The Gort returned to the classroom yesterday after a two-month hiatus. I’m not going to lie; I was grateful for the return to routine…structure….and, most importantly, separating my boy-children for a few hours each day.
For his second-grade debut, the Gort selected a pale yellow t-shirt with a drawing of skeletal hands embracing a skateboard. If he didn’t have such a benign face, I might have worried it would perhaps send the wrong ‘message’ to his new teacher(s). Still, I questioned my own judgement – buying that shirt without even being asked.
Early in the morning, the Gort ran into my room, with his clothes tucked under his arm. He’d already made his bed, he told me, while I tried to pry open my eyes. He proceeded to get dressed and we headed downstairs for breakfast – everyone else still asleep.
It was in marked contrast to the previous year, when we all got up and dressed, fawning over our oldest blond wonder’s first day as a full-time student. This time, we drove to school – just the two of us. We pulled up to the curb, nearly half a mile away from the building. [Apparently everyone and their grandmother had driven to school on this particular occasion.] We walked behind a family of three, whose father was videotaping his daughter’s ‘procession to school’. I felt a twinge of guilt at the hastily arranged photo I’d taken of the second-grader at our house; his yellow shirt invisible underneath his grey jacket.
There was a sea of people and cardboard signs on the asphalt compound outside the building. The Gort approached his new teacher and shyly shook his hand. And I stepped back, waiting for them to disappear into the building.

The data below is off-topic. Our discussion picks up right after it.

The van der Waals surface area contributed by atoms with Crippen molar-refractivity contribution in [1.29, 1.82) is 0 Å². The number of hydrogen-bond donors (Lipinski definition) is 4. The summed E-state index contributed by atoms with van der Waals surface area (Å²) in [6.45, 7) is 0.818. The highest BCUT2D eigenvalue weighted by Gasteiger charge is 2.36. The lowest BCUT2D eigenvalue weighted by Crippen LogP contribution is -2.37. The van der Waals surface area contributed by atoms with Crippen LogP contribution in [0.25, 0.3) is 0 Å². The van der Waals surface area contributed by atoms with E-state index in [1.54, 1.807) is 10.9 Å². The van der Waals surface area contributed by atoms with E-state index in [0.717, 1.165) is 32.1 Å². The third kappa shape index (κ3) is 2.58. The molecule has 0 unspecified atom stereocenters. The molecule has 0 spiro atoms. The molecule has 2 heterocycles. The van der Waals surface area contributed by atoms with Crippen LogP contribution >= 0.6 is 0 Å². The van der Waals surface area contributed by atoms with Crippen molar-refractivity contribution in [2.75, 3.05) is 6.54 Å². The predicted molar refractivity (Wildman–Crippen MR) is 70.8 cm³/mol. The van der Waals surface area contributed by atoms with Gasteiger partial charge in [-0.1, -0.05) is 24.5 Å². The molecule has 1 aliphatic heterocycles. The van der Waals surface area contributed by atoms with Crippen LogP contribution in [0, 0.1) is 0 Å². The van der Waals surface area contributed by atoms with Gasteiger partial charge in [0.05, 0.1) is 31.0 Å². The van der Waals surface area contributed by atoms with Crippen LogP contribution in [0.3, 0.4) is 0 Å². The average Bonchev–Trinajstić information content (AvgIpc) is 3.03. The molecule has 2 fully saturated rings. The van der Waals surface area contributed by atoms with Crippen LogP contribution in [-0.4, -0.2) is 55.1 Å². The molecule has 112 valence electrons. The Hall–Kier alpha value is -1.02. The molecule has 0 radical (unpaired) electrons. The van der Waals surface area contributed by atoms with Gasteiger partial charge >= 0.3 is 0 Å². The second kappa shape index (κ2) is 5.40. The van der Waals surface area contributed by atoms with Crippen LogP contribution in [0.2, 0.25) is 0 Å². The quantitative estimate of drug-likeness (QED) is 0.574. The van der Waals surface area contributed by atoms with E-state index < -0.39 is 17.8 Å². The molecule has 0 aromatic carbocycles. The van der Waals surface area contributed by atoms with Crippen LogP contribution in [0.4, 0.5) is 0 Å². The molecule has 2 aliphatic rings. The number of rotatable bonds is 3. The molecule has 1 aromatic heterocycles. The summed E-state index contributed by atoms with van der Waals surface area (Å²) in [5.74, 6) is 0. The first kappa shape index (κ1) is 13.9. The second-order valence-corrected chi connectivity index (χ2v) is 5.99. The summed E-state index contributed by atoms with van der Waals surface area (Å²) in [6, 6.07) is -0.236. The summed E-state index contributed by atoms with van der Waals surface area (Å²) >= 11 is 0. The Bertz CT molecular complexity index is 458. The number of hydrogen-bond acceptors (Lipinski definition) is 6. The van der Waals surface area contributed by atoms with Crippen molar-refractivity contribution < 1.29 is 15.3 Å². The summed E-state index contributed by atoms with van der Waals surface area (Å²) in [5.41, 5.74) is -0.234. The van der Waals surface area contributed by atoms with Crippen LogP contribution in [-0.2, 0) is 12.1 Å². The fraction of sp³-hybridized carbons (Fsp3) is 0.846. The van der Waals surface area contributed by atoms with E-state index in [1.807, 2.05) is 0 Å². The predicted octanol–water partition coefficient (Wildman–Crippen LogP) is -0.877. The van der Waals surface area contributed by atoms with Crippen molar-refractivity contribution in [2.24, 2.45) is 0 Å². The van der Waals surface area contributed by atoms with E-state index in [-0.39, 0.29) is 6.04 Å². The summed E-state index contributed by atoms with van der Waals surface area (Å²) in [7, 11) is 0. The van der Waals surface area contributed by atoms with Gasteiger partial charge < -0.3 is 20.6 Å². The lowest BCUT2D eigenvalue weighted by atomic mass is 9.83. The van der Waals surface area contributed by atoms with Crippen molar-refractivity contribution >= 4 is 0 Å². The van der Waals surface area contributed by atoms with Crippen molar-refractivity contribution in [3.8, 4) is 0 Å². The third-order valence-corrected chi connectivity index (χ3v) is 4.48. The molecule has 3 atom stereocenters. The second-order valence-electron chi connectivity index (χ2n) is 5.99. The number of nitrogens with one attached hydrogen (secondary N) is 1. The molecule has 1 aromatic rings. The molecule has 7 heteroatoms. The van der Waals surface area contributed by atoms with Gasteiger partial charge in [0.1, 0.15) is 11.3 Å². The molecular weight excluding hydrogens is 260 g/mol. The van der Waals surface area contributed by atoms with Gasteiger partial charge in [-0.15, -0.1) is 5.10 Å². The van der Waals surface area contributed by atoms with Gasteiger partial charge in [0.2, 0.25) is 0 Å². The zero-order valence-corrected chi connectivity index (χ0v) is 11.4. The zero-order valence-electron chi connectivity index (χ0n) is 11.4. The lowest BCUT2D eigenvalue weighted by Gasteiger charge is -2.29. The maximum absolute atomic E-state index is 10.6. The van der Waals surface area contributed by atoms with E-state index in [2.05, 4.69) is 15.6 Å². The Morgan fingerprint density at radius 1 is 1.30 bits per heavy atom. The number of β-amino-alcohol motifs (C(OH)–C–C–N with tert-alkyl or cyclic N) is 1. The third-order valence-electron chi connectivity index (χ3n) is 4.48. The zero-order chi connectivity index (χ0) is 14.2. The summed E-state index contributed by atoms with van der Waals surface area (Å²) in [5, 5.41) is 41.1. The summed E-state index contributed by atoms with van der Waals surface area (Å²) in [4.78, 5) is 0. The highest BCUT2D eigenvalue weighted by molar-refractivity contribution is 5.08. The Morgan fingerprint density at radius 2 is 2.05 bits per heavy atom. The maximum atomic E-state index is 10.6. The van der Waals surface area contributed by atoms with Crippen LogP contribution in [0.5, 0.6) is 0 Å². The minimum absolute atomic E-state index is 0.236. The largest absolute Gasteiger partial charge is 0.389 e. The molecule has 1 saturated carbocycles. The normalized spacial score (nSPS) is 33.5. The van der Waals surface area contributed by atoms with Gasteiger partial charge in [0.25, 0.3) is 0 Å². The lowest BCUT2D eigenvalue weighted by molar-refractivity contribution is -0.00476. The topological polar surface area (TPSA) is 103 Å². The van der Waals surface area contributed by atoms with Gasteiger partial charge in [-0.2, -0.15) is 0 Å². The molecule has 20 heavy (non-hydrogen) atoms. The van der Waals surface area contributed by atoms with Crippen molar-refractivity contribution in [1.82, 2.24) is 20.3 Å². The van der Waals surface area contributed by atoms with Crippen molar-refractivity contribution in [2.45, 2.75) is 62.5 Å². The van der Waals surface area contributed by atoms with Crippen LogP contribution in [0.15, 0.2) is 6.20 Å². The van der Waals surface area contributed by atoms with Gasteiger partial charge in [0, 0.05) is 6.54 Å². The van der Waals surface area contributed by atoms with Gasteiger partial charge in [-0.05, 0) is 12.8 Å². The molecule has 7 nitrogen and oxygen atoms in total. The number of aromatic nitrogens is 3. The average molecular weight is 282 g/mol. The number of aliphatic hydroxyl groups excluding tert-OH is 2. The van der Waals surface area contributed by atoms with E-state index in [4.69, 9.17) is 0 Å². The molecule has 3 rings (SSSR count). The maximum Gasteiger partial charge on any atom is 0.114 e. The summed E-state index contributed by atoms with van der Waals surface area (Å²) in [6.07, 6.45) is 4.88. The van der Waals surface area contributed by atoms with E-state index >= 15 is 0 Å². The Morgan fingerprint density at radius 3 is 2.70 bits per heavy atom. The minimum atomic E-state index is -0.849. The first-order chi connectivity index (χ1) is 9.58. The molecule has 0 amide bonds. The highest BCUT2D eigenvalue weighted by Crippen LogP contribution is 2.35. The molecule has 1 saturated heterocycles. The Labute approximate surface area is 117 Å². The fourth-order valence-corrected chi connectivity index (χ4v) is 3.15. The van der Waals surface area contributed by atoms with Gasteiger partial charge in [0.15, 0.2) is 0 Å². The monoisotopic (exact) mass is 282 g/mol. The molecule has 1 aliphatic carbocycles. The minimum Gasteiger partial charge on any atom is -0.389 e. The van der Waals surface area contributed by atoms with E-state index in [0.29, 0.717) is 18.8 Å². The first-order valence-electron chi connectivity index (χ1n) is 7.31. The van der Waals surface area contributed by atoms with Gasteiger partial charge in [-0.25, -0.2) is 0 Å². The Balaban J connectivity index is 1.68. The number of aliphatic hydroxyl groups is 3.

Six and a half hours later, we picked up our cherub. ‘How was your day?’ we crowed enthusiastically. ‘Well, we didn’t really do very much work,’ he mused. Seemingly disappointed by the lack of rigor on his first day. He spoke of lunch and recess, of his classmates, and a new boy named David. ‘I like that name, David,’ the professor approved, ‘you should be his friend; people named David are usually nice guys…well except for David Koresh.’ I stopped for a moment to think of all the people I knew named David. True, they were nice guys – all of them.
The Gort showed us his brand-new agenda for the year. He’d written ‘Grade 2 is great’ as his note for the day in exceedingly neat penmanship. ‘And how did you spell great,’ I asked – still in editing mode. ‘Did you spell it g-r-a-t-e,’ I tried to trick him. ‘No, I actually spelled it g-r-e-a-t,’ he relieved my fears of having birthed a bad speller.
Later that evening, when I returned home from catching up with a friend, I found the enthusiast lying on top of his duvet. Wearing a pale blue shirt and grey pants.
‘What happened to your oldest,’ I asked the professor. ‘What, because he’s wearing clothes?’ ‘Yeah.’ ‘Well, he told me if he slept in his clothes, on top of his covers – then he would be dressed and his bed already made, in the morning. He would eliminate two steps for getting ready. Were you late today or something?’
‘No,’ I defended myself and I imagined approaching the Gort’s new teacher saying ‘if it looks like he slept in his clothes, it’s because…he did.’